Navigating Murky Executive Compensation Rules
Moorhouse, Richard L., Connolly, Sean M., National Defense
* President Obama appointed Kenneth Feinberg as the administration's so-called "compensation czar" in June and gave him the authority to set pay for high-level corporate executives of federal bailout funding recipients under the Troubled Asset Relief Program. In October, Feinberg announced executive compensation cuts averaging 50 percent for firms that still owe on their federal debts.
In addition, the American Recovery and Reinvestment Act requires certain government contractor stimulus funding recipients to report names and total compensation of their top five highest paid officers.
While the administration's focus on executive compensation has been center stage, it's worth remembering that defense contractors have long been subject to compensation review by the Defense Department's own "czar," the Defense Contract Audit Agency. Indeed, some commentators say that DCAA has stepped up its compensation scrutiny in the last several years.
Department policy as enforced by DCAA requires a contractor's calculated year-end compensation costs to be allowable, reasonable and within the office of federal procurement policy's statutorily set executive compensation ceilings. Otherwise, contractors may face DCAA disallowances of executive compensation costs and sizable repayments. Thus, allowable and reasonable compensation should be set in advance by management to allow adjustments at the beginning of the year, or alternatively, informed decisions to accept some part of compensation as unallowable.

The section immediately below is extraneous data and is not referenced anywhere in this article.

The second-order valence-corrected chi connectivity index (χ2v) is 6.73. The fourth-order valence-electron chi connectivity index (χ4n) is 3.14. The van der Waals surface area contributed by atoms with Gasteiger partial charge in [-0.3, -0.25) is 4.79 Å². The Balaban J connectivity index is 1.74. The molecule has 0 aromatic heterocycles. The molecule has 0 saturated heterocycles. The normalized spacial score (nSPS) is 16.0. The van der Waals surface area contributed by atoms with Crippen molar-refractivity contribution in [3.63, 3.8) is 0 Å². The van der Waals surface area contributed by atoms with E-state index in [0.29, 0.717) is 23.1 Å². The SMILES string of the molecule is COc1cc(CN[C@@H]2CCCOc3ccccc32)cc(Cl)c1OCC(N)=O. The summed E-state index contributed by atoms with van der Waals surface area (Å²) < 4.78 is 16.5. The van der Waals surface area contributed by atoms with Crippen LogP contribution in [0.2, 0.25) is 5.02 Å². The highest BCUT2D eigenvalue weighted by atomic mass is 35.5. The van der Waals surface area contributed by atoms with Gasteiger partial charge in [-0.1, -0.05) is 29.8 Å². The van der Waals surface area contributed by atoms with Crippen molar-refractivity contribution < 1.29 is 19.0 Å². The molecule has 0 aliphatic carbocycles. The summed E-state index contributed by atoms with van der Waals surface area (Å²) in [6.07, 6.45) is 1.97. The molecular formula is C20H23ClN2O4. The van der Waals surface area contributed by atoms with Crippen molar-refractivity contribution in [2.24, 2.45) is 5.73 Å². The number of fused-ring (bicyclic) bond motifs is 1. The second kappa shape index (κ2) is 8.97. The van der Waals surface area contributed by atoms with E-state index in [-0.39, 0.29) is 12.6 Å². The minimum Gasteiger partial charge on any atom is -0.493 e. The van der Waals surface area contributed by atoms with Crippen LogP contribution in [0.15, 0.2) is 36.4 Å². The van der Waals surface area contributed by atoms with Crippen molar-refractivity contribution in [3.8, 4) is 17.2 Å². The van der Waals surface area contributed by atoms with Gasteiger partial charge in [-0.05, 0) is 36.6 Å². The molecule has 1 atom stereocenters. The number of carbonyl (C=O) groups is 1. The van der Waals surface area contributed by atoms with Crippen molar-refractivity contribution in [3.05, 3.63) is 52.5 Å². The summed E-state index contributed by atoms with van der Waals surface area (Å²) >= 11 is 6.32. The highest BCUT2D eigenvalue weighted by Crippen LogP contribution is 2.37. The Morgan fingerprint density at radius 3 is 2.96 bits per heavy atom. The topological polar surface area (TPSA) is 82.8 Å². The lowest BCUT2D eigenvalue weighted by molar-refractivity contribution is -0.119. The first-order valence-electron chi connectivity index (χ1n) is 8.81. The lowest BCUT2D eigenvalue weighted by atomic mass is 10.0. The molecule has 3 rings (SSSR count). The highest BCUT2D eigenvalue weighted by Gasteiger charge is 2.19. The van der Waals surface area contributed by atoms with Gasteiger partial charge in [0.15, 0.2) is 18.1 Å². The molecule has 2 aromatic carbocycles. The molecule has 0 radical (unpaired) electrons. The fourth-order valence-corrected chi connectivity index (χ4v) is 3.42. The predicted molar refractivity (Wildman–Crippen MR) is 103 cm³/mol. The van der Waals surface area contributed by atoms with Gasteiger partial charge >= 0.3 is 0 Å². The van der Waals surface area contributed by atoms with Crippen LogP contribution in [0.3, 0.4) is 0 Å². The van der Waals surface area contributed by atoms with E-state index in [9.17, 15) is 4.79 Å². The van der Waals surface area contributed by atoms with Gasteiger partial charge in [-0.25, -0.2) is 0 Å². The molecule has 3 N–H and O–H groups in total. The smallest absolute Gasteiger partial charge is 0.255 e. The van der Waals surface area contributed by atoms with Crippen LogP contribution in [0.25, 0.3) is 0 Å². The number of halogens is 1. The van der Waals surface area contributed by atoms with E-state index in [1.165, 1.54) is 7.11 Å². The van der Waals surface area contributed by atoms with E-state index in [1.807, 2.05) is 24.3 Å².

DCAA auditors conducting compensation audits must first verify that the executive pay at issue includes only allowable elements, compensates only allowable activities and is reasonable. Generally, pay must be for current year work, and certain costs are unallowable even when the company includes them as part of an executive's compensation. For example, executive pay for lobbying, advertising, or organization/reorganization activities is unallowable.
Also, certain compensation elements are unallowable, including stock options, phantom stock, and stock appreciation rights based on corporate security price changes. Nor are profit distributions allowable costs if made to an executive who is contractually obligated to buy a substantial interest in the company.
After determining the allowable compensation elements and activities, DCAA auditors then determine total compensation reasonableness. FAR 31.205-6(b)(2) deems compensation reasonable "if the aggregate of each measurable and allowable element sums to a reasonable total. …